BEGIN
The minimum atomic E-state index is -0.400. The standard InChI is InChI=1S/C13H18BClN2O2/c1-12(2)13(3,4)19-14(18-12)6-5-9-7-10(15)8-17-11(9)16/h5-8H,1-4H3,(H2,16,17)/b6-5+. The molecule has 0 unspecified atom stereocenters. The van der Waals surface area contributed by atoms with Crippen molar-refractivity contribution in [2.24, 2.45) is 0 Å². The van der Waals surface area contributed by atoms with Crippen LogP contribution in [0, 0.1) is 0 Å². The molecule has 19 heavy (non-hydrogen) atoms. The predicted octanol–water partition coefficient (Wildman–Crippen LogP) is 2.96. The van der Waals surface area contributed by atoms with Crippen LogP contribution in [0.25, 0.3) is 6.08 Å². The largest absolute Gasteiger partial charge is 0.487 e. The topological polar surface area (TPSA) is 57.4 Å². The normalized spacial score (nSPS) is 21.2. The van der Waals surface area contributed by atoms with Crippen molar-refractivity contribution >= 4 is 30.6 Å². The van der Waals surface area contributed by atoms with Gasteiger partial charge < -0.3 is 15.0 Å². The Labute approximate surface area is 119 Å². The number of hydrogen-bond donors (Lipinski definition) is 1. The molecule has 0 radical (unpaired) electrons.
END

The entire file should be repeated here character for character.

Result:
The minimum atomic E-state index is -0.400. The standard InChI is InChI=1S/C13H18BClN2O2/c1-12(2)13(3,4)19-14(18-12)6-5-9-7-10(15)8-17-11(9)16/h5-8H,1-4H3,(H2,16,17)/b6-5+. The molecule has 0 unspecified atom stereocenters. The van der Waals surface area contributed by atoms with Crippen molar-refractivity contribution in [2.24, 2.45) is 0 Å². The van der Waals surface area contributed by atoms with Crippen LogP contribution in [0, 0.1) is 0 Å². The molecule has 19 heavy (non-hydrogen) atoms. The predicted octanol–water partition coefficient (Wildman–Crippen LogP) is 2.96. The van der Waals surface area contributed by atoms with Crippen LogP contribution in [0.25, 0.3) is 6.08 Å². The largest absolute Gasteiger partial charge is 0.487 e. The topological polar surface area (TPSA) is 57.4 Å². The normalized spacial score (nSPS) is 21.2. The van der Waals surface area contributed by atoms with Crippen molar-refractivity contribution >= 4 is 30.6 Å². The van der Waals surface area contributed by atoms with Gasteiger partial charge < -0.3 is 15.0 Å². The Labute approximate surface area is 119 Å². The number of hydrogen-bond donors (Lipinski definition) is 1. The molecule has 0 radical (unpaired) electrons.